The message of these films has become alarmingly familiar: American public education is a failed enterprise. The problem is not money. Public schools already spend too much. Test scores are low because there are so many bad teachers, whose jobs are protected by powerful unions. Students drop out because the schools fail them, but they could accomplish practically anything if they were saved from bad teachers. They would get higher test scores if schools could fire more bad teachers and pay more to good ones. The only hope for the future of our society, especially for poor black and Hispanic children, is escape from public schools, especially to charter schools, which are mostly funded by the government but controlled by private organizations, many of them operating to make a profit

The Omidyar Network is behind “Teach For All,” the globalized version of the Teach For America model. A look at the Board of Teach For All, provides a clear illustration of both its detachment from the educational field, and the corporate world view it embodies. Its members include top brass from Rolls Royce, Visa, Goldman Sachs, the founder of Teach For America, and Dr. Rufus Black a “theologian and ethicist” who is presumably there to provide rationalizations for their atrocious attacks on working teachers, students, unions, and communities.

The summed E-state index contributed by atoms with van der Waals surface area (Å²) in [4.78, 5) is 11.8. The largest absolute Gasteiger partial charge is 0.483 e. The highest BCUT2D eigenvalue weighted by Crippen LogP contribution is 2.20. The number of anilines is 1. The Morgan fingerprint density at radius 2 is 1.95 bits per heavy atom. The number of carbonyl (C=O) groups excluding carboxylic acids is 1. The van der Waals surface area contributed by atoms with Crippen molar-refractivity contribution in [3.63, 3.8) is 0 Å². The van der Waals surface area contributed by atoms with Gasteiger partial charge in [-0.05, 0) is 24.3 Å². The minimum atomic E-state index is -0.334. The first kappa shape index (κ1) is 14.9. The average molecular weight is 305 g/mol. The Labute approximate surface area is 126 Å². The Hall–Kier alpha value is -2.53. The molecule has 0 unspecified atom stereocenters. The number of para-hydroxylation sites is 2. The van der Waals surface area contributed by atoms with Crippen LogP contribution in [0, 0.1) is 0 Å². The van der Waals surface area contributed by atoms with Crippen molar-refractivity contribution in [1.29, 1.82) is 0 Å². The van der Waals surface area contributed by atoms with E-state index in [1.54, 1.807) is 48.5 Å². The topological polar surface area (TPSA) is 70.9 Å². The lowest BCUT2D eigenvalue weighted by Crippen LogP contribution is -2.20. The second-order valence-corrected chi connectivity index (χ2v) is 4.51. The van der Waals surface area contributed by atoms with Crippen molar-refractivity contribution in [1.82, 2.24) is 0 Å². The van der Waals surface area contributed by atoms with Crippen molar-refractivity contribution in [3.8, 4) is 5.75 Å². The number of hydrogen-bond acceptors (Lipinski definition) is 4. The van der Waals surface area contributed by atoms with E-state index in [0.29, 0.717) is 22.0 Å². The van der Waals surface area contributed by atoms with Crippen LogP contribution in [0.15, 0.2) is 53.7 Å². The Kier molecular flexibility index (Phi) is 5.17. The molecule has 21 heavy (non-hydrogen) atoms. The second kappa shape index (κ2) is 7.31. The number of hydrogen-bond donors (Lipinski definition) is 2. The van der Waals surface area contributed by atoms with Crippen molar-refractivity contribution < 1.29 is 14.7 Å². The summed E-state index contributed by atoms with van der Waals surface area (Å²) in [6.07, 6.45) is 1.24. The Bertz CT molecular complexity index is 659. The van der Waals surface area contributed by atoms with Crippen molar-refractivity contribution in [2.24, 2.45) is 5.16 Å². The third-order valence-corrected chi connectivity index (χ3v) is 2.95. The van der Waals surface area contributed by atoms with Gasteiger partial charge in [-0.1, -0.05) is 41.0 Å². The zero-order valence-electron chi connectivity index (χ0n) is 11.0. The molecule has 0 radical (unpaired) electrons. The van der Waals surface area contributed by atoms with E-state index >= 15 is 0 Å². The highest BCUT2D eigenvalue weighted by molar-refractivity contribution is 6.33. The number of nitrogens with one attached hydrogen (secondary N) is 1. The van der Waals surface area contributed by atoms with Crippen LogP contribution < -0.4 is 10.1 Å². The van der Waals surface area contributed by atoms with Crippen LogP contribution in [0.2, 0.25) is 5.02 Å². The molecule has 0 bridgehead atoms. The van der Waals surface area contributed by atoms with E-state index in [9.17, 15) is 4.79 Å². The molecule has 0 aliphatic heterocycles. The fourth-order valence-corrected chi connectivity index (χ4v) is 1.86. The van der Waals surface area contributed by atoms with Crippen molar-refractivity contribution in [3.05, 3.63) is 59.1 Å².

Especially appalling is the push by Omidyar and other corporate education “reformers” to link teacher assessments to their students’ scores on standardized tests, and then to utilize those assessments in determining whether a teacher retains employment or not. This correlates to the “business model of education.” A profile on the Omidyar Network states that “[t]he model of investing in social change organizations requires that measurable good flows from the investment, just as accounting methods tell executives whether a for-profit investment is producing profits.” This is the lens through which corporate reformers like Bill Gates, the Broad Foundation, and Omidyar see the world. Numerical data will reflect the “measurable good” provided by a teacher, but the data will be detached from factors like poverty, student access to nutrition, problems at home, the level at which particular schools are funded and the educational resources they have access to, etc. These aspects will be abstracted out, as is the fashion in the neoliberal economics that underpin Omidyar’s crusades to create social value. Teachers with students who are learning English as a second language, who have learning disabilities, or who face issues stemming from poverty, still the main determinant in negative educational outcomes, are assessed as “failing” if their students’ scores are low.